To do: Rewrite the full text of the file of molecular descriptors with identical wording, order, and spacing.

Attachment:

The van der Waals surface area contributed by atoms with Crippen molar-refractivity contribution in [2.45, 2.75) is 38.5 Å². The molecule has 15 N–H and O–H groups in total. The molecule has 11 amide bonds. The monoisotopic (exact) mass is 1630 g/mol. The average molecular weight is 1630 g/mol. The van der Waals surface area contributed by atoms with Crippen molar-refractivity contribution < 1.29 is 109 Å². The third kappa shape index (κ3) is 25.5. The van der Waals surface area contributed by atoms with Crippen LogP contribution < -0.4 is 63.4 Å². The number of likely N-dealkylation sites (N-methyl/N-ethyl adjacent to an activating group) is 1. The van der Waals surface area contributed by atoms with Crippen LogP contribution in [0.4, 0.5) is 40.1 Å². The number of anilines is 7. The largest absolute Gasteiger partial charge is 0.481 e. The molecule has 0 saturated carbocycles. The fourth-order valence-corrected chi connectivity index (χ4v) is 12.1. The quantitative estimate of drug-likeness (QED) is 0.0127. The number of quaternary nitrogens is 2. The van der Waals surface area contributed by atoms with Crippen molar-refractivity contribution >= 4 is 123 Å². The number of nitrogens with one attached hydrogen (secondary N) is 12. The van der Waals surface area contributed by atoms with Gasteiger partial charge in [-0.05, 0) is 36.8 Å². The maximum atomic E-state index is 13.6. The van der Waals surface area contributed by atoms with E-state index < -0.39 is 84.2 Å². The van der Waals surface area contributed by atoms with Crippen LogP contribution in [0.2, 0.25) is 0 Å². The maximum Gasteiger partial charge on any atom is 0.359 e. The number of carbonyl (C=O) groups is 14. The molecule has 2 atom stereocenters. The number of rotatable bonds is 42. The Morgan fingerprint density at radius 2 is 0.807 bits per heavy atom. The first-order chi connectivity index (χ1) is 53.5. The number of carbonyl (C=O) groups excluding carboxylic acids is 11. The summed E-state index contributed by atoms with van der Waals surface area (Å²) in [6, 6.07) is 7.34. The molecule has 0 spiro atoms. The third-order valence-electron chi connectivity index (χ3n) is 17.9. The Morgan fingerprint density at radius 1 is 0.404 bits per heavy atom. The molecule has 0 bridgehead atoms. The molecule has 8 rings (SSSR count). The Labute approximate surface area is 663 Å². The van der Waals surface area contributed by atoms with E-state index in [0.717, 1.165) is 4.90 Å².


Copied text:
The van der Waals surface area contributed by atoms with Crippen molar-refractivity contribution in [2.45, 2.75) is 38.5 Å². The molecule has 15 N–H and O–H groups in total. The molecule has 11 amide bonds. The monoisotopic (exact) mass is 1630 g/mol. The average molecular weight is 1630 g/mol. The van der Waals surface area contributed by atoms with Crippen molar-refractivity contribution < 1.29 is 109 Å². The third kappa shape index (κ3) is 25.5. The van der Waals surface area contributed by atoms with Crippen LogP contribution < -0.4 is 63.4 Å². The number of likely N-dealkylation sites (N-methyl/N-ethyl adjacent to an activating group) is 1. The van der Waals surface area contributed by atoms with Crippen LogP contribution in [0.4, 0.5) is 40.1 Å². The number of anilines is 7. The largest absolute Gasteiger partial charge is 0.481 e. The molecule has 0 saturated carbocycles. The fourth-order valence-corrected chi connectivity index (χ4v) is 12.1. The quantitative estimate of drug-likeness (QED) is 0.0127. The number of quaternary nitrogens is 2. The van der Waals surface area contributed by atoms with Crippen molar-refractivity contribution >= 4 is 123 Å². The number of nitrogens with one attached hydrogen (secondary N) is 12. The van der Waals surface area contributed by atoms with Gasteiger partial charge in [-0.05, 0) is 36.8 Å². The maximum atomic E-state index is 13.6. The van der Waals surface area contributed by atoms with E-state index < -0.39 is 84.2 Å². The van der Waals surface area contributed by atoms with Crippen LogP contribution in [0.2, 0.25) is 0 Å². The maximum Gasteiger partial charge on any atom is 0.359 e. The number of carbonyl (C=O) groups is 14. The molecule has 2 atom stereocenters. The number of rotatable bonds is 42. The Morgan fingerprint density at radius 2 is 0.807 bits per heavy atom. The first-order chi connectivity index (χ1) is 53.5. The number of carbonyl (C=O) groups excluding carboxylic acids is 11. The summed E-state index contributed by atoms with van der Waals surface area (Å²) in [6, 6.07) is 7.34. The molecule has 0 spiro atoms. The third-order valence-electron chi connectivity index (χ3n) is 17.9. The Morgan fingerprint density at radius 1 is 0.404 bits per heavy atom. The molecule has 0 bridgehead atoms. The molecule has 8 rings (SSSR count). The Labute approximate surface area is 663 Å². The van der Waals surface area contributed by atoms with E-state index in [0.717, 1.165) is 4.90 Å².